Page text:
After returning to Carlisle Ellen asked to see her father and Wakefield promised to take her to Shrigley…. However, he took her to Leeds instead…. He claimed he had a meeting in Paris that he simply had to attend – but they would go via London so she could see her father there…. He then sent his brother to ‘invite’ Turner to London…. But on arriving at Blake’s Hotel, where the supposed rendezvous was to take place, a message had been left for them saying that William and Turner had already departed for France and that they should follow…. So, Wakefield took Ellen to Calais….

A few days later Ellen’s parents received a letter from Wakefield saying that he had married their daughter…. His line of thinking was that rather than face public scandal they would accept the marriage – but he was so wrong! Turner went to London to seek the help of the Foreign Secretary…. On learning that Ellen had been taken to France Turner despatched his brother, along with a police officer and a solicitor to find her…. It didn’t take long, Ellen and Wakefield were found in a hotel in Calais….

Although Wakefield claimed they were legally married and nothing could be done about it, after being interviewed by the French authorities Ellen was permitted to return home with her uncle…. Wakefield, after making a statement to say the marriage had not been consummated, carried on his way to Paris…. He probably thought that was the end of the matter….

However, there was a warrant out for his arrest…. A few days later, on his arrival back at Dover, he was detained and taken to Cheshire to be held at Lancaster Castle to await a court appearance…. He was later to be released on bail of £2K plus a further a further two sureties of £1K each…. When the case came to be heard on the 23rd of March 1827 at Lancaster he, his brother and their stepmother, Frances, who had also been indicted as an accomplice, all appeared…. They all pleaded not guilty…. Thevenot, who was still in France, was indicted in his absence…. All were found guilty….

On the 14th of May they appeared before the Court of the King’s Bench at Westminster Hall, London…. The brothers were each sentenced to three years imprisonment – Edward served his in Newgate, whereas William was sent to Lancaster Castle…. Frances was released….

The marriage between Wakefield and Ellen was annulled by an Act of Parliament…. She went on to marry a wealthy neighbour but died in childbirth at the age of 19…. Her daughter survived….

As for Edward Gibbon Wakefield – despite all of this he went on to have a successful career…. He became involved in prison reform and then continued his leading role of the development of Australia, Canada and New Zealand….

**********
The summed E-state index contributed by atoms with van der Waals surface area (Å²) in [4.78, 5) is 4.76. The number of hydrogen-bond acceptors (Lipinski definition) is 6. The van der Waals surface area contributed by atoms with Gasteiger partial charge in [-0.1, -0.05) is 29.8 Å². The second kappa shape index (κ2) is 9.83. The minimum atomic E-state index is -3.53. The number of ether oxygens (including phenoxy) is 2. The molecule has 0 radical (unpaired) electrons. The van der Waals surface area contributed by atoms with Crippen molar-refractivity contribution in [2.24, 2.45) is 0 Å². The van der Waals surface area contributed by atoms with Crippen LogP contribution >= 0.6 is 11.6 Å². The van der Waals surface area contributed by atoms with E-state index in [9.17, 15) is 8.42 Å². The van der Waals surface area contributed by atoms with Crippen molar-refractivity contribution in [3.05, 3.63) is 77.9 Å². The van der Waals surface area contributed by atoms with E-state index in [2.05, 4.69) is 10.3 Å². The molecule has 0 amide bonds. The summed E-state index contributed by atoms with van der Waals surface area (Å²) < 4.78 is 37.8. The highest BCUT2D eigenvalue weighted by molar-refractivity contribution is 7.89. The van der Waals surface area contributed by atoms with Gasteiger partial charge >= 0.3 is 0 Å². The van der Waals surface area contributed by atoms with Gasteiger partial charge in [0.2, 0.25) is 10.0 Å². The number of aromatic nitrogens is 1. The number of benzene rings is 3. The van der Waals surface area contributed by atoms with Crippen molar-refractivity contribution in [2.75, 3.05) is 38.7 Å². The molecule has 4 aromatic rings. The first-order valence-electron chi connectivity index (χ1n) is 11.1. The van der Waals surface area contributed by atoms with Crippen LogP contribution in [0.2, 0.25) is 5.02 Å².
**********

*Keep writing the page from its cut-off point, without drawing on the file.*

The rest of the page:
Wakefield circa 1850-1860 by Albert James Allom – Public domain

On this day in history….15th May 1909

On this day in history : 15th May 1909 – The birth of British actor James Mason – who was to appear in more than 80 films, including 20,000 Leagues Under the Sea and Julius Caesar….

James Mason – Public domain

James was born in Huddersfield in the West Riding of Yorkshire…. He was the youngest of the three sons of Mabel Hattersley and John Mason, a wealthy textile merchant…. After attending Marlborough College James was to go on to graduate from Cambridge with a degree in architecture…. It was whilst at university that he got involved with the theatre, purely for enjoyment, he never trained as an actor….

He was to make his stage debut in 1931, in a production of The Rascal in Aldershot…. He went on to join the Old Vic theatre in London, appearing in stage productions such as Henry VIII, The Importance of Being Earnest, Measure for Measure, The Tempest and Twelfth Night among others…. He became a prominent stage actor….

James Mason – Image credit : John Irving via Flickr

James made his film debut in 1935 in Late Extra…. He was to make a lot of minor ‘quota quickie’ films – as at the time in an attempt to counter American dominance a certain percentage of films shown in cinemas in the UK had to be British made…. As a result James was to become one of Britain’s major film stars of the 1940s….It was also in the late 1930s that he appeared in early television productions of plays….

Being a strong pacifist meant James was to become a conscientious objector during WW2 – which caused a long-lasting rift between him and his family…. He married his first wife, Pamela, in February 1941 and they were to have two children, a daughter, Portland, in 1948 and a son, Morgan in 1955…. Morgan is incidentally married to singer Belinda Carlisle….

James Mason and his family from the 1957 TV program Panic!

James was very much an animal lover and in 1949 he and Pamela published a book ‘The Cats in our Lives’…. Mostly written and illustrated by James he tells the mostly humorous but sometimes sad tales of the cats he had known – and the occasional dog….

His first Hollywood film, Caught, came in 1949…. However, it wasn’t until 1951, when he was cast as General Rommel in The Desert Fox, that his Hollywood career was to really take off…. His contract with 20th Century Fox was for 7 years with the stipulation of making one film per year….

In 1952 he bought the Hollywood mansion that had once belonged to Buster Keaton….. Whilst carrying out renovation work he was to discover reels of Keaton’s films that had previously been thought lost…. Realising their historical importance James had them transferred on to cellulose acetate film, thus saving them….

James Mason in Hitchcock’s North by Northwest, 1959 – Public domain

Not everything was rosy in life for James…. In 1959 he suffered a major heart attack and continuing troubles in his personal life were a persistent blight on his happiness…. His wife was particularly fond of the Hollywood social scene and was reputedly frequently unfaithful…. However, it was eventually she who sued for divorce in 1962 accusing him of unfaithfulness…. It led to her receiving a $1 million divorce settlement….

In 1963 James made his home in Switzerland, commuting transatlantic to continue his career…. He married Australian actress Clarissa Kaye in 1971 and they were on occasion to work together…. James was to suffer a further heart attack, which proved to be fatal on the 27th of July 1984, whilst in Lausanne, Switzerland….

James Mason in The Fall of the Roman Empire, 1964 – Public domain